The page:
How Much Does A Rhubarb Plant Yield Per Year?

By Paul Smart •  Updated: 04/15/22 •  6 min read

How Much Does A Rhubarb Plant Yield Per Year? Rhubarb plants are one of the most popular perennial vegetables to grow in your vegetable garden home. However, if you have not grown a rhubarb plant before one of the questions you may be asking is how much does each rhubarb plant produce in a growing season and does it vary significantly from variety to variety?

Rhubarb plants typically produce around 5.5lbs (2.5kg) of storks per plant throughout the season according to a study carried out by the Slovak University of Agriculture over a 2 year period. However, the study shows that the yield is substantially affected by the weather conditions from year-to-year and the variety to some degree.

In the study, there were 5 varieties tested which were shown to vary a little bit depending upon the particular variety being grown. For your reference, I have included the average annual yield across the 2 years of the 5 varieties in the table below.

VarietyYield (kg/plant)Yield (lbs/plant)
‘Red Champagne’3.938.67
‘Canadian Red’2.635.80

What Is The Difference Between The Different Varieties Of Rhubarb?

Many people think of rhubarb is just a single plant however there is a range of varieties available which include both red and green stalk varieties. The varieties that were tested in this particular study were all red skin varieties with the exception of Victoria and Poncho which have green skin.

Aside from that visual difference you also observe differences in the colour of the flesh below the skin and also the shape of the stork themselves. Additionally, the growth habit of the plants also varies to some degree depending upon the particular variety. To see these differences we have provided the table below which provides a description and also a picture of the profile and colour of the flesh from each of the varieties tested.

VarietyDescription  Profile 
‘Red Champagne’An erect plant with red skin that is speckled and is some what hairy just below leaf blade. The stalk itself has green flesh and a small degree of ribbing.
‘Valentine’An erect plant with red skin and red flush. The storks have a medium degree of ribbing and do not have any hair on the stork at all.
‘Canadian Red’A semi-erect plant with red skin and green flesh. The variety has a small amount of hair on the surface of the stork appearing just below the leaf.  The stork also has defined ribbing on the outside of the stork producing discernible lines down the outside of the stork.
‘Poncho’A semi-erect plant with green skin and flesh that does not have any significant ribbing on the surface of the stork.
‘Victoria’An erect plant that has green skin and green flash. The stork has small amounts of hair at the top just below the leaf blade. There is very little ribbing on the surface of the stork.

How To Get The Most Out Of A Rhubarb Plant?

Rhubarb plants are extremely easy plants to grow and they can be neglected for long periods of time and still get a harvest. However, the plant is neglected over a period of several years you will see a decline in its yield over time. To avoid this there are a few things you can do to ensure that the plant remains productive on an ongoing basis.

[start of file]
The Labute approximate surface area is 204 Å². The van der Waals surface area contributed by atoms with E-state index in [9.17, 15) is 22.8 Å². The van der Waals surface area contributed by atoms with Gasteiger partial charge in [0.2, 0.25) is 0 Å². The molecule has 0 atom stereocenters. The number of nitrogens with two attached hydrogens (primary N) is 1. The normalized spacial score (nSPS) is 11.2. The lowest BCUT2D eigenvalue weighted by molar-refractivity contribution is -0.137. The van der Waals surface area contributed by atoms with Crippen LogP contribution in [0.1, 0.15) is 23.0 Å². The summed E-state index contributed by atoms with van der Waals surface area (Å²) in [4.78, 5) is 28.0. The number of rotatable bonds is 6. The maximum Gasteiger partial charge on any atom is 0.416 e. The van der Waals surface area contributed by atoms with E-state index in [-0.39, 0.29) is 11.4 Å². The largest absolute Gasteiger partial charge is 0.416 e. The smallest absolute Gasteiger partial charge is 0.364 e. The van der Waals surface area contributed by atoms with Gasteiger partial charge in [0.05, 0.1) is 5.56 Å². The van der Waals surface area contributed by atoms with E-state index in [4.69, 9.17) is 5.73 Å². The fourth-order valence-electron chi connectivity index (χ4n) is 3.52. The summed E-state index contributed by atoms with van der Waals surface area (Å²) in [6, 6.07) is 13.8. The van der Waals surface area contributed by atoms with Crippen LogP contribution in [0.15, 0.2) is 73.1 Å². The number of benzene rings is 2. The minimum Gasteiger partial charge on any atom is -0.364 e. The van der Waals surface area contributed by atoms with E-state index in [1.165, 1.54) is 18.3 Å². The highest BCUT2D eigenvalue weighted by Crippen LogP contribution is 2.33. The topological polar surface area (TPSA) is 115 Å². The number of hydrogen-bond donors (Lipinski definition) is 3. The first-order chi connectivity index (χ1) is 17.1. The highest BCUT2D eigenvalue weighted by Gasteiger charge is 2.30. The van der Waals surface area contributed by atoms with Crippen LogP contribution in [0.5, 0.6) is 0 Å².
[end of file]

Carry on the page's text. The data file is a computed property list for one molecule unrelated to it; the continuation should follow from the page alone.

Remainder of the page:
The most common reason why rhubarb plants decline in performance is because the crowns get too large over several years and then begin to have dead spots in the centre of the crowns which no longer produce high-quality storks.

To avoid these issues it is advisable to periodically divide the rhubarb crowns every couple of years. This can be done by digging up the crown at the end of the season when the weather is beginning to cool down and then dividing it using a sharp spade or shovel. 

When dividing the crown it is advisable to ensure that each piece of the crown contains a couple of buds on the surface. To ensure that this is the case it is important to ensure that the piece of crown is at least a couple of inches in diameter.

In addition to dividing the plant it is also advisable to take the opportunity to replenish the soil where the crown has been removed before replanting it. It is a good idea to add additional compost and organic matter to the area and dig it in thoroughly to ensure that the plant has plenty of nutrients available to it.

However, it is also a good idea to periodically feed the plant at the beginning of the growing season to encourage additional growth. Many gardeners use fertilisers for this, however, I find that is it just as effective to use compost as a mulch as it will progressively get worked into the soil over time improving quality.

In terms of the location of rhubarb plants they can tolerate shady conditions, however, they will perform much better in a sunny location as this will increase the rate of photosynthesis and therefore the rate of growth.

Additionally, you will find that rhubarb plants periodically produce flower heads late in the season. These flower heads will affect the yield of the plant temporarily because the plant will be going to concentrate on the production of seed rather than foliage. To avoid this situation remove the head by snapping it out from the Crown.

Lastly, to maximise yield it is advisable to pick the storks regularly when they’re available as this will provide additional light to the remaining stalks on the plants encouraging the production thereby increasing the yield.

I hope you found this article useful and have great success with your rhubarb. If you have any additional questions or comments please leave them in the section below.

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Paul Smart